Tuesday, July 14, 2015

Dole Girl

At first I had a hard time telling the difference between fancy and choice. My forelady, Ethel Tanaka, was always on me about letting a choice pineapple go by and not putting it into the tray. “Hey, girlie, look at this spot,” she would say, picking up a pine I had checked, her blue cap pulled down over her hairline so you couldn’t see her hairnet. The rest of us wore white caps, our long hair coiled up in the back. We looked like a gang of sweaty, knife-wielding nuns. “This pine is dull,” Ethel Tanaka would say, “only good for chunk.” After a few weeks I could see that fancy pineapple was bright yellow with an almost translucent quality, while choice was rough and colorless, an anemic cousin to the luminous fancy pines. Choice pines ended up as chunk or crushed or even juice, though most of the time juice pines were sorted out before they got to the trimmers. Fancy pineapples were sliced and then each stack of golden discs was nestled in its own can of syrup.

We didn’t eat much canned pineapple in Hawai'i because fresh was so much better, but I guessed it was different on the mainland, in Wisconsin and Iowa and all those cold states I’d read about in books with their snow storms and blizzards. We didn’t even wear sweaters, though some old aunties would shiver in February and March when it rained almost every day. This is what I thought about as we left the fancy pineapples on the line and threw the choice in plastic tubs that were picked up by a group of boys, who flirted with us and made rude comments.

The Dole Cannery was just off Dillingham Boulevard, halfway between Diamond Head and Pearl Harbor. I applied everywhere else, but no one was hiring, or no one was hiring me. I was leaving Hawai'i in August for college in the Mainland, and I wanted at least $500. At Dole they paid $1.25 an hour, and more for overtime. In 1970 you could get a used VW bug for $300, and my dream was to go where I could drive for more than fifty miles. I had only applied to colleges on the East Coast, so I could get far away from my father’s weekly sermons on burning in hell. He was the minister of a small mission in Wai'anae and wanted me to go to Oral Roberts University or some other good Christian college, but I hadn’t studied so hard during high school to end up singing hymns and passing around the collection plate for missions in Africa. I had bigger plans. I had just become a vegetarian. I wanted a vegetarian boyfriend. We would live in a house with a fireplace and eat big bowls of vegetable soup by the roaring fire. I wanted to be cold for once.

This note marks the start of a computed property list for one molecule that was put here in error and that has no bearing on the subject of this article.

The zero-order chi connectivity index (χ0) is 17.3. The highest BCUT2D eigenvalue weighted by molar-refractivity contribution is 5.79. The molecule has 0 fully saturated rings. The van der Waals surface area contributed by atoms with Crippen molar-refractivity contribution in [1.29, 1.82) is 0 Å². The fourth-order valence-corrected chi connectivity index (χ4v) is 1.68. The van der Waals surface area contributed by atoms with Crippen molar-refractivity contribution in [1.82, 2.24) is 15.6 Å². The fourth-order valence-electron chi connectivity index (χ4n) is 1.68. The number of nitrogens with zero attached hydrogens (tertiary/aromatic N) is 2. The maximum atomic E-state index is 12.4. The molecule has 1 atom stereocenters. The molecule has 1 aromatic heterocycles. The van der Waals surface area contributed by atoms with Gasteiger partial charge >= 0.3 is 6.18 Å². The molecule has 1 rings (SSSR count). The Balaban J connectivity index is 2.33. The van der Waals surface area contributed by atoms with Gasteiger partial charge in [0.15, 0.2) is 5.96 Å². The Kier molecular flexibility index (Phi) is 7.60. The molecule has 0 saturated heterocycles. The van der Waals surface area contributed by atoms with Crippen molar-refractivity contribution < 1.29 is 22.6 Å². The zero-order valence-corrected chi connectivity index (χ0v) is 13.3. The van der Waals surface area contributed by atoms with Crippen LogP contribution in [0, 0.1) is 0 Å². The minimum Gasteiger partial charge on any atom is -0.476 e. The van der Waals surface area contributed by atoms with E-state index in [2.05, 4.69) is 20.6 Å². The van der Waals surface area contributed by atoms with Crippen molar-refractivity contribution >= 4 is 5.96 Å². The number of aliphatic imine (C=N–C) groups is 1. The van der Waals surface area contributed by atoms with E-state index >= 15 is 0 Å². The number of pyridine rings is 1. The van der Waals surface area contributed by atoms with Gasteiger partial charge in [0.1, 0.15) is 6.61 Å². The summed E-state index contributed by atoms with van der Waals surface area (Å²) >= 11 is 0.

Two weeks before school was out I applied for the job at Dole. They told me to come in on Monday after graduation and wear covered shoes and long pants. All my life I had passed the cannery and felt sorry for the people who worked there. During high season in the summer, the smell of pineapple permeated the air for miles around the cannery. Even the trade winds that kept the temperatures in the islands a moderate eighty-five degrees couldn’t dilute the sweet smell of hundreds of thousands of pineapples being peeled, cored, trimmed, sliced, crushed, juiced, and canned in the enormous tin-roofed factory. Above the factory loomed a giant steel and aluminum water tower in the shape of a pineapple, like the totem of some religious cult.

The first three weeks I worked at the cannery, I didn’t watch television. I couldn’t even read. I could barely eat. I would take a shower, wash out my white nylon apron and cap, hang them on the line, put out my clothes for the next day, and then go into my bedroom and cry myself to sleep. But over the weeks I made myself as hard as lava. I wasn’t one of the heroines in the novels I loved so much—going to balls, sipping tea, and taking long walks in the countryside. No, I was Jane Eyre, but worse because I was working in a factory. There were no Mr. Rochesters at Dole, no Darcys or Bingleys. No one was going to save me.

by Barbara Hamby, Boston Review | Read more:
Image: chuddlesworth